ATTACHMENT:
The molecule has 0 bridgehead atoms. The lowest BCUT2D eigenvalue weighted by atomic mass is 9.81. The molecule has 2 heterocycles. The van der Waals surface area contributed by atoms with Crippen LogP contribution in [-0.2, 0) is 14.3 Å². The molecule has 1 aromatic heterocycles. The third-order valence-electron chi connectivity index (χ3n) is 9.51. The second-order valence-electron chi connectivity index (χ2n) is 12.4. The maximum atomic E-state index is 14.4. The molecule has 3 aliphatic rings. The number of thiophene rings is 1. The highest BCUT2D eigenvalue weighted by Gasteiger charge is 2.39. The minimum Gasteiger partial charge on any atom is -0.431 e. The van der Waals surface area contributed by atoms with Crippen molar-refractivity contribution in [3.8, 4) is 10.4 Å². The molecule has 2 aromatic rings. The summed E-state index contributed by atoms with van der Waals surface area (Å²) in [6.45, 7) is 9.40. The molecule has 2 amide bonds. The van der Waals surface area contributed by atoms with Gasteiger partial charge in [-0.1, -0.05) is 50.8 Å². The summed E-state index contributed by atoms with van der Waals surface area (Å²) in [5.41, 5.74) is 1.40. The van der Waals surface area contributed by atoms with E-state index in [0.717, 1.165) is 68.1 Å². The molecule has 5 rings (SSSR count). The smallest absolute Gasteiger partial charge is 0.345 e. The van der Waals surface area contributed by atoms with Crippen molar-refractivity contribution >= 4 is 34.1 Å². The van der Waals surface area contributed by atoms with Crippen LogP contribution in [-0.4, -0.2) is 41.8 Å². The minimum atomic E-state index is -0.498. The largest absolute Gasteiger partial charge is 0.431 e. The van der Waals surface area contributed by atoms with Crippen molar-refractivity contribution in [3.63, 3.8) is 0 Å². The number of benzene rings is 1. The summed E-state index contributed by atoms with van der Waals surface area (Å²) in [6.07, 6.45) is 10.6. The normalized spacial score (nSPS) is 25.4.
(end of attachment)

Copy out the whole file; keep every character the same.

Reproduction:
The molecule has 0 bridgehead atoms. The lowest BCUT2D eigenvalue weighted by atomic mass is 9.81. The molecule has 2 heterocycles. The van der Waals surface area contributed by atoms with Crippen LogP contribution in [-0.2, 0) is 14.3 Å². The molecule has 1 aromatic heterocycles. The third-order valence-electron chi connectivity index (χ3n) is 9.51. The second-order valence-electron chi connectivity index (χ2n) is 12.4. The maximum atomic E-state index is 14.4. The molecule has 3 aliphatic rings. The number of thiophene rings is 1. The highest BCUT2D eigenvalue weighted by Gasteiger charge is 2.39. The minimum Gasteiger partial charge on any atom is -0.431 e. The van der Waals surface area contributed by atoms with Crippen molar-refractivity contribution in [3.8, 4) is 10.4 Å². The molecule has 2 aromatic rings. The summed E-state index contributed by atoms with van der Waals surface area (Å²) in [6.45, 7) is 9.40. The molecule has 2 amide bonds. The van der Waals surface area contributed by atoms with Gasteiger partial charge in [-0.1, -0.05) is 50.8 Å². The summed E-state index contributed by atoms with van der Waals surface area (Å²) in [5.41, 5.74) is 1.40. The van der Waals surface area contributed by atoms with E-state index in [0.717, 1.165) is 68.1 Å². The molecule has 5 rings (SSSR count). The smallest absolute Gasteiger partial charge is 0.345 e. The van der Waals surface area contributed by atoms with Crippen molar-refractivity contribution >= 4 is 34.1 Å². The van der Waals surface area contributed by atoms with Crippen LogP contribution in [-0.4, -0.2) is 41.8 Å². The minimum atomic E-state index is -0.498. The largest absolute Gasteiger partial charge is 0.431 e. The van der Waals surface area contributed by atoms with Crippen molar-refractivity contribution in [3.63, 3.8) is 0 Å². The number of benzene rings is 1. The summed E-state index contributed by atoms with van der Waals surface area (Å²) in [6.07, 6.45) is 10.6. The normalized spacial score (nSPS) is 25.4.